Friday, June 21, 2013
This article originally appeared on The Truman Doctrine on 20 June 2013.
Despite our differences, many of which have come to a head in recent years over the War on Terror, the United States and its allies in the European Union share overwhelming common interests. Beyond shared values, culture, and military and political systems, these interests are also the result of diplomatic design and modern history. The U.S.-EU free trade negotiations recently announced at the G8 summit in Enniskillen are a natural progression of this relationship and are an important step for both blocs in responding not only to today’s problems, but tomorrow’s problems as well.
WWII left the European continent devastated for the second time in only 30 years. The labour force was decimated, production had ground to a halt and national treasuries were empty, with crushing inflation and debt. Determined that European states should never go to war with each other again over resources or ‘balance of power’ politics, European leaders formed the European Coal and Steel Community, which evolved into the European Union of today. The EU is the world’s largest common market for goods and services. Though often misunderstood and even demonized, the EU is in great measure responsible for the continental peace that has followed its creation. Economic integration has created overriding mutual interests among EU states. Those who trade together, stay together.
The Marshall Plan helped to rebuild Western Europe’s economy. Continuing cooperation between intelligence agencies has been vital to both sides of the Atlantic. The joint military structure of NATO ensured that the U.S. and Europe remained engaged in each other’s national security. NATO is still a vital tool through which America and Europe engage with the world in the post-Cold War, post-9/11 era. The U.S. and its western European allies recognized the need for intelligence and military cooperation to confront the Soviet Union and the spread of communism during the Cold War and again in the fight against terrorism.
But an over-arching agreement on transatlantic trade has been missing for many decades due to national protectionist instincts that often kick in on both sides. Many Americans blame ‘globalization’ and trade agreements such as NAFTA for the loss of jobs. Many Euro-sceptics wrongly blame the EU for the same. Britain often finds itself at odds with the EU, most memorably in relation to weights and measurements when Imperial units became a nationalist rally point. France has been guilty of setting emissions standards that strangely only Peugeots and Citroens could pass. Even in this most recent agreement announced at Enniskillen an exception, pushed for in France and Poland, was made for the European film industry, which fears it would be driven to extinction by Hollywood blockbusters.
A bilateral U.S.-EU trade agreement would give American and European businesses access to millions of new customers for goods and services. The increased competition and elimination of tariffs should lead to better prices for consumers on both sides. The opening of new markets will create new jobs, something sorely needed in both Europe and America. It will also help cut through a lot of the red tape for importers and exporters already in the transatlantic trade.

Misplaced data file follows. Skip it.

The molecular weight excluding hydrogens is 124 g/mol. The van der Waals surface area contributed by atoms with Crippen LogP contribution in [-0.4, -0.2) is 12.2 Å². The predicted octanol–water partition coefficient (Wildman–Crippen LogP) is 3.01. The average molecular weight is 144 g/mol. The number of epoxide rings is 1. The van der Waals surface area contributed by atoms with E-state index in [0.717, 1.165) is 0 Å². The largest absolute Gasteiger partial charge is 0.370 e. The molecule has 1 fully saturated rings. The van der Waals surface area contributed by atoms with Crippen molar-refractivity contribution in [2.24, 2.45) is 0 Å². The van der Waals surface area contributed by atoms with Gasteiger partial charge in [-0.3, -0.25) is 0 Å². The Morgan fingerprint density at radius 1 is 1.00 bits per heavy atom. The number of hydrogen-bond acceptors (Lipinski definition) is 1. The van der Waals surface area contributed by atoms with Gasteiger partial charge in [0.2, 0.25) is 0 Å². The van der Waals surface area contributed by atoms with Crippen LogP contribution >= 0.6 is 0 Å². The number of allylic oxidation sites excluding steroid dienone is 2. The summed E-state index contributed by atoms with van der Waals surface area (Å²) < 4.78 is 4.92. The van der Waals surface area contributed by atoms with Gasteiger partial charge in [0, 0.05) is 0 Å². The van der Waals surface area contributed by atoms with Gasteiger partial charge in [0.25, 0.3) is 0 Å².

But there are also bigger strategic reasons to hail such an agreement. Both sides of the Atlantic have suffered attacks and face the continuing threat of international terrorism. The 2008 economic downturn was fuelled by questionable lending policies by major banks in both America and Europe and are where the effects have been most acutely felt. U.S. and EU governments have faced similar struggles regarding foreclosures, government austerity, ‘bailouts’, bonuses and tax evasion. Both the U.S. and Europe continue to require fossil fuel energy. Despite better efforts than America to increase use of renewables, Europe must often depend upon Russia for oil and gas, giving Moscow a larger share of leverage than they may ordinarily be due. War and instability in the Middle East and Africa have shown the folly of America’s continued dependence on foreign oil, an issue the Obama administration has set out to tackle to the opposition of many in Congress. The world’s insatiable appetite for energy is growing at an even faster rate. The rise of China and India and other smaller tigers mean that the dominance the U.S. has enjoyed since the end of WWII may be challenged. This increase in global competition for energy resources may lead to conflict sometime in the near future.
This is no time for the EU or the U.S. to call ‘every man for himself’ and turn to their own tasks. The two blocs face the same challenges and the success or failure of one side is of great consequence for the other. China and India did not grow themselves in a vacuum. American and European consumers, investors and business out-sourcing have fuelled their growth. The same capital employed there could have flowed back and forth between American and European states, but the want of cheap labour and materials, less or non-existent regulation and reduced government red tape caused it to flow eastward instead. The U.S. and EU have been fuelling the growth of their own competitors at a time when both are in dire need of economic growth.
Hopefully that will change or slow with a successful U.S.-EU trade agreement. It is high time for one.